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BACKGROUND: High levels of plasma homocysteine constitute a risk for cardiovascular disease. Physical activity, known to reduce CVD risk, has been related to levels of Hcy. Recently, higher Hcy was shown to be associated with lower cardiovascular fitness in women but not in men. OBJECTIVES: To further explore the relationship between cardiorespiratory fitness and plasma total homocysteine levels in a large cohort of adult males and females. METHODS: This cross-sectional study included 2576 fitness and Hcy examinations in adults (62% males) aged 30-59 years randomly drawn from a population undergoing a periodic health examination in the Sheba Medical Center's Executive Screening Survey. Blood tests were collected for tHcy and a sub-maximal exercise test was performed to estimate cardiorespiratory fitness. Information on CVD/CVD risk factors (coronary heart disease, cerebrovascular accident, diabetes, hypertension or dyslipidemia) was self-reported. RESULTS: Mean tHcy plasma levels were 14.4 +/- 7.7 and 10.2 +/- 3.0 micromol/ml, and mean maximal oxygen uptake 36.5 +/- 11.7 and 292 +/- 9.5 ml/kg/min for males and females, respectively. A multiple regression analysis, adjusting for age, body mass index and CVD/CVD risk factors, showed no association between cardiorespiratory fitness and level of tHcy in males (P = 0.09) or in females (P = 0.62). CONCLUSIONS: In this sample no association was found between level of cardiorespiratory fitness and plasma tHcy in men or women. The inconsistency of findings and the small number of studies warrant further research of the association between cardiorespiratory fitness and tHcy, an association that may have clinical implications for the modifications of cardiovascular risk factors.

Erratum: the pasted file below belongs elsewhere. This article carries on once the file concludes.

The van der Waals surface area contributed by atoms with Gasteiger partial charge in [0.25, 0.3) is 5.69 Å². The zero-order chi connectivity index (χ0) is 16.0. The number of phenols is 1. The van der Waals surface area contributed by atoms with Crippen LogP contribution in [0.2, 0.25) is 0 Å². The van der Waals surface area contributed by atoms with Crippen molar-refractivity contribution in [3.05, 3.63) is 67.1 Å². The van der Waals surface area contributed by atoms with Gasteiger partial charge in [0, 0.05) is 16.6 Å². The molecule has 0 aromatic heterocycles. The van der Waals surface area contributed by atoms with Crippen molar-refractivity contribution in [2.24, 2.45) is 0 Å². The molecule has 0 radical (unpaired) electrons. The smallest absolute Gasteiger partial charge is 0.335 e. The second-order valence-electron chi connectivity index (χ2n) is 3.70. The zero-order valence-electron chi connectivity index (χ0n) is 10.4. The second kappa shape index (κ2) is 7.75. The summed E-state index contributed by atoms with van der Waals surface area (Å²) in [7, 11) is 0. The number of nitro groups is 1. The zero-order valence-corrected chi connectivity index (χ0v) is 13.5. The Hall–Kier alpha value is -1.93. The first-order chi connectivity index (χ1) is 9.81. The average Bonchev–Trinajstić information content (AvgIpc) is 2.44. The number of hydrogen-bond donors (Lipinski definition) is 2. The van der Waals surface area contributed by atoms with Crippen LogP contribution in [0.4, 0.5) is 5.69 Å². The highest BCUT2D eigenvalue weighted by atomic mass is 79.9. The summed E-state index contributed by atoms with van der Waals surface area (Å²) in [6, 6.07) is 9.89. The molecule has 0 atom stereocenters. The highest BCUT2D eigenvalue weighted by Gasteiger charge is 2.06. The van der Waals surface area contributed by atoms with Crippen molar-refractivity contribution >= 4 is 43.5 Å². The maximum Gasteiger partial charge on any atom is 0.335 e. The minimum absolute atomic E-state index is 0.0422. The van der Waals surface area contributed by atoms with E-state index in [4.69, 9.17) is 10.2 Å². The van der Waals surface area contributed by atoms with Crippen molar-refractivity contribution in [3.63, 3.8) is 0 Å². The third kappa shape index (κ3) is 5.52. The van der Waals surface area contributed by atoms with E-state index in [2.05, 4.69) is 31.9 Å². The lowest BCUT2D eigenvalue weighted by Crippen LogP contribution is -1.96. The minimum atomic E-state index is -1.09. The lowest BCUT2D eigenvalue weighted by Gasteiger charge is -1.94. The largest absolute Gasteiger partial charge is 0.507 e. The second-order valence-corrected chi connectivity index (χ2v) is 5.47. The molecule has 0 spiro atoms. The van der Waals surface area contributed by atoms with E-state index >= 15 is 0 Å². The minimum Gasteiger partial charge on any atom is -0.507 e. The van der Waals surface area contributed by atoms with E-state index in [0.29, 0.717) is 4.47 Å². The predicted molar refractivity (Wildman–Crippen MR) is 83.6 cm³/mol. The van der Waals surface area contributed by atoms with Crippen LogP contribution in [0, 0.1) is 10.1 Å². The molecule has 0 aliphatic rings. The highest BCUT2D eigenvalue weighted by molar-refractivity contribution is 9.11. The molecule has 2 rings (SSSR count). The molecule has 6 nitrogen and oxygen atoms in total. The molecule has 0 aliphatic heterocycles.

Type

Journal article

Journal

Isr Med Assoc J

Publication Date

02/2009

Volume

11

Pages

78 - 82

Keywords

Adult, Body Mass Index, Cardiovascular Diseases, Cohort Studies, Cross-Sectional Studies, Exercise Test, Exercise Tolerance, Female, Health Surveys, Homocysteine, Humans, Male, Middle Aged, Oxygen Consumption, Physical Fitness, Predictive Value of Tests, Risk Factors